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Why I Stopped Saying Sorry at Work (And You Should Too!)

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Think about it: you probably apologise way too much without even realising. While it might seem harmless or just polite, apologising too much is probably doing more harm than good, especially for females in the workplace. Lizzi Hart discusses...

Women, especially British women, tend to apologise more than men. While of course this is just a tendency, the reasons behind why a person might apologise too often are intriguing, and the repercussions can be damaging in a workplace, especially one dominated by men. However, this article isn't about correcting your language in order to fit societal norms, but more of a reminder that the way you speak can affect how you are perceived. Again, you don't need to change and that's not the point, but understanding why we do things is the first step to adjusting your habits, should you wish to.

Why do we over-apologise?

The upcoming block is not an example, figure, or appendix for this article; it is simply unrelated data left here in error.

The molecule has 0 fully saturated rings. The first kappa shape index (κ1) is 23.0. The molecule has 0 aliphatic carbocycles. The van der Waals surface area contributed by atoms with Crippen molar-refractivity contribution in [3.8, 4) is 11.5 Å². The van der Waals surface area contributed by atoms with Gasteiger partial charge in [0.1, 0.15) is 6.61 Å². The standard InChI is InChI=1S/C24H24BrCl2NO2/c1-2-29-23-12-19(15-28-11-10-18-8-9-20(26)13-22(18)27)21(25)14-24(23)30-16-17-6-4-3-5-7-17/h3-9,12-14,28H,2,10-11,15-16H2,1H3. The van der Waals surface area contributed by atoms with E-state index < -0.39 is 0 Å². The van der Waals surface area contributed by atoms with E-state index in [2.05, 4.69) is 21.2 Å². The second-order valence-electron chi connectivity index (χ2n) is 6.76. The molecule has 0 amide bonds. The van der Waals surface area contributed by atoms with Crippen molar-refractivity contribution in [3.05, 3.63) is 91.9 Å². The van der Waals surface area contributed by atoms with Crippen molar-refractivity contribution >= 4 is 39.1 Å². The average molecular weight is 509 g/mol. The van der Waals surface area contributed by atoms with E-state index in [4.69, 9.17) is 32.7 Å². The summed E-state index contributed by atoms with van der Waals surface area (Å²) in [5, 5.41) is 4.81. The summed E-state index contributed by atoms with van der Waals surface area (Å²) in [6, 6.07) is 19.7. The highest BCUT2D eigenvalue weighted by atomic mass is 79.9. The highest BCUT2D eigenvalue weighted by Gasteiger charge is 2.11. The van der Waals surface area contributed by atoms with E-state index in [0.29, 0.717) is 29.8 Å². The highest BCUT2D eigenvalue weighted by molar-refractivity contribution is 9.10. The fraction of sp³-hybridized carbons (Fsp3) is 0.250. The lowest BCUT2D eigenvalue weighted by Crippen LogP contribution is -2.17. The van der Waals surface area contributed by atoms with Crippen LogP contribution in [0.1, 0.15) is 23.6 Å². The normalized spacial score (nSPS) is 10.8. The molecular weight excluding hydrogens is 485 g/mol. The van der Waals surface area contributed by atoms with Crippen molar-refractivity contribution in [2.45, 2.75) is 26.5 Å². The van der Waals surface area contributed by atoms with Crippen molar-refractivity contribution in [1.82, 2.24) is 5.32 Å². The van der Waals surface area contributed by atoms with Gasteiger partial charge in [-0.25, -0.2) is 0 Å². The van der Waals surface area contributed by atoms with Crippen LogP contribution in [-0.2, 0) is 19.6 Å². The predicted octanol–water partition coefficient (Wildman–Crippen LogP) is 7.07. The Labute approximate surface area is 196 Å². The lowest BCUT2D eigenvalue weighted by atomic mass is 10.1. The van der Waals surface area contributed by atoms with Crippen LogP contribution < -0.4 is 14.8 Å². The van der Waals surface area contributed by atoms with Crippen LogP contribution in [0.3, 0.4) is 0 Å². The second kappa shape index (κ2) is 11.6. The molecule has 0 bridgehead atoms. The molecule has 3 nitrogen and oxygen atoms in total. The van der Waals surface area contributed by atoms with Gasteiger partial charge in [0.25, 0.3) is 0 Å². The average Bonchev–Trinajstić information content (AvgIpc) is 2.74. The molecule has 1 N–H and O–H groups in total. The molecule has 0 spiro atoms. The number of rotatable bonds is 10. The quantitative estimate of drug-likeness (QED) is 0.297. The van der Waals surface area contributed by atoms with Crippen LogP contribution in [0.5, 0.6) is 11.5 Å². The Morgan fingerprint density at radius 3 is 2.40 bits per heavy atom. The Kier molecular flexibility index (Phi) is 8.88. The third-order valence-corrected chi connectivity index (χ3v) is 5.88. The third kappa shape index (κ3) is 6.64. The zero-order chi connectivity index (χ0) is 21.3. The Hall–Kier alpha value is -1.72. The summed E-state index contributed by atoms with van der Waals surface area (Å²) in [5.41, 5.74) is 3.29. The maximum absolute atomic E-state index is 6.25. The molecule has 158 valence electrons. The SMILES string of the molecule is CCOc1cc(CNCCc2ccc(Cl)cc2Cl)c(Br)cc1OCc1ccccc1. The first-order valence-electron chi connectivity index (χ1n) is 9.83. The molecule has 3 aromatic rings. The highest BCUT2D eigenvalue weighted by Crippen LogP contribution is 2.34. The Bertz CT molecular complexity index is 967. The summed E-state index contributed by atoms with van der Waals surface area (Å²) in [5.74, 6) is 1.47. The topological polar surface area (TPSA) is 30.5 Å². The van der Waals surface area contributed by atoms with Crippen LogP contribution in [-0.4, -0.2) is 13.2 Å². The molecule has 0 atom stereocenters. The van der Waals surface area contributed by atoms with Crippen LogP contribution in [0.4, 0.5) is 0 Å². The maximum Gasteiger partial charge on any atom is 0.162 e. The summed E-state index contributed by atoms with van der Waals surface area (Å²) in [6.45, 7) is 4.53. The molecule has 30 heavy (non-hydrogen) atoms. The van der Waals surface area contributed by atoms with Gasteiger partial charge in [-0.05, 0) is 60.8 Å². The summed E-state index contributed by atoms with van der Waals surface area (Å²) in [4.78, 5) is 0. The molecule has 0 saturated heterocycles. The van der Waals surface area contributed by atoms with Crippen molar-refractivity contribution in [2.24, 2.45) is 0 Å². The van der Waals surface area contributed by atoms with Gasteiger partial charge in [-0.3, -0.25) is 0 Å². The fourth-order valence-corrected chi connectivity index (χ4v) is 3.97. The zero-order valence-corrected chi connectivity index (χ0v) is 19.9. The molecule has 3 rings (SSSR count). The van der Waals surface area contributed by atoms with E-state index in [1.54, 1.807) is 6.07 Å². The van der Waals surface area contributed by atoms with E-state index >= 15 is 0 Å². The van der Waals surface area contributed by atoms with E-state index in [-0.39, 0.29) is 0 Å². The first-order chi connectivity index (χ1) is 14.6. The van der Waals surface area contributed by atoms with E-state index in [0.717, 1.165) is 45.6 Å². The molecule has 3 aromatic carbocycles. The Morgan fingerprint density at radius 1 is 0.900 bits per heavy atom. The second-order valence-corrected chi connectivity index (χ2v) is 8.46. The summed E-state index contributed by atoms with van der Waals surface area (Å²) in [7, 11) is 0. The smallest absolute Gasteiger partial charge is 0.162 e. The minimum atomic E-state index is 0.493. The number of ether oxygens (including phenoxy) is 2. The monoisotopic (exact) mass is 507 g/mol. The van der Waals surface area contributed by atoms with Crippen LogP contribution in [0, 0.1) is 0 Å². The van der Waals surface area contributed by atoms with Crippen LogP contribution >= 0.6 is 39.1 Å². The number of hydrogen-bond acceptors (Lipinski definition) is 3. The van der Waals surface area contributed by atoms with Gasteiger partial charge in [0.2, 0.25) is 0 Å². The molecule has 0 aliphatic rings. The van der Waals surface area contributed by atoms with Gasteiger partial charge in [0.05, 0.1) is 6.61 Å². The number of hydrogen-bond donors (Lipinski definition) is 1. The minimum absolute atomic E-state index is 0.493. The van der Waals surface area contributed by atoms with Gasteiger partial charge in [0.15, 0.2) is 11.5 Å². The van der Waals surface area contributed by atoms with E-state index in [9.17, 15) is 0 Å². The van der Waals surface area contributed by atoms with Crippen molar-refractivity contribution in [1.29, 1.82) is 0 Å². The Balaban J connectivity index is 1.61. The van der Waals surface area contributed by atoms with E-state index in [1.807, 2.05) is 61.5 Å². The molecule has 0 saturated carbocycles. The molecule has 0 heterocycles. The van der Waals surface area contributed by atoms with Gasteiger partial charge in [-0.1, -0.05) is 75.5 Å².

Are we subconsciously apologising for being women and/or ourselves? Authors of The Confidence Code confirm that self-doubt is holding us back: many women don't have the same confidence in their careers as their male colleagues, or don't see their successes as that impressive, despite appearing so on paper. For example, a 2011 survey in which British Managers were questioned about their career confidence poses that: "half of women managers admit to feelings of self-doubt, but only 31% of men do." Various studies, including that of APS (April 2018), suggest that many women compare their own perception of their abilities (often an underestimation) to that of their confident male counterparts. Because they lack the same outward self-esteem, women feel even less worthy of their position in comparison to these males. Yet, their ability and performance are the same. Do we have different perceptions of what is offensive? A study conducted by researchers at the University of Waterloo rebuke the idea that women apologise more than men, due to the sole basis of anecdotal or unreliable evidence. They pose that the disparity between the amount of apologies given is due to the threshold of offense. Women, apparently, find more situations offensive than men, and therefore reflect such a view in the excessive use of "sorry". Lead researcher, Schumann, suggests that: "It's not so much that men are unwilling to apologise; it's just that they're seeing fewer offenses that deserve an apology." There are also positives to over-apologising, particularly within the realm of superfluous apologies: "By saying 'I'm sorry about the rain', the superfluous apologiser acknowledges an unfortunate circumstance, takes the victim's perspective and expresses empathy for the negative circumstance – even though it is outside of his or her control," says Wood Brooks of Harvard Business School. However, is the value of empathy and trust as respected as, say, conviction and being taken seriously, particularly in male dominated areas of work? Either way, it's not helping us, as one article commenter somewhat confirms: "Women apologize so often, I don't take it seriously." Even if we were to convince our society that women just inherently apologise more, we still wouldn't be taken seriously when we sincerely want to apologise. If we're lucky, we might get a reaction similar to that of young boys being naughty: "Oh, boys will be boys." "Oh women will be women"; all future "sorry"s will just be a 'confirmation' of our 'womanly ways' or the fact that we're 'always wrong'. Ouch.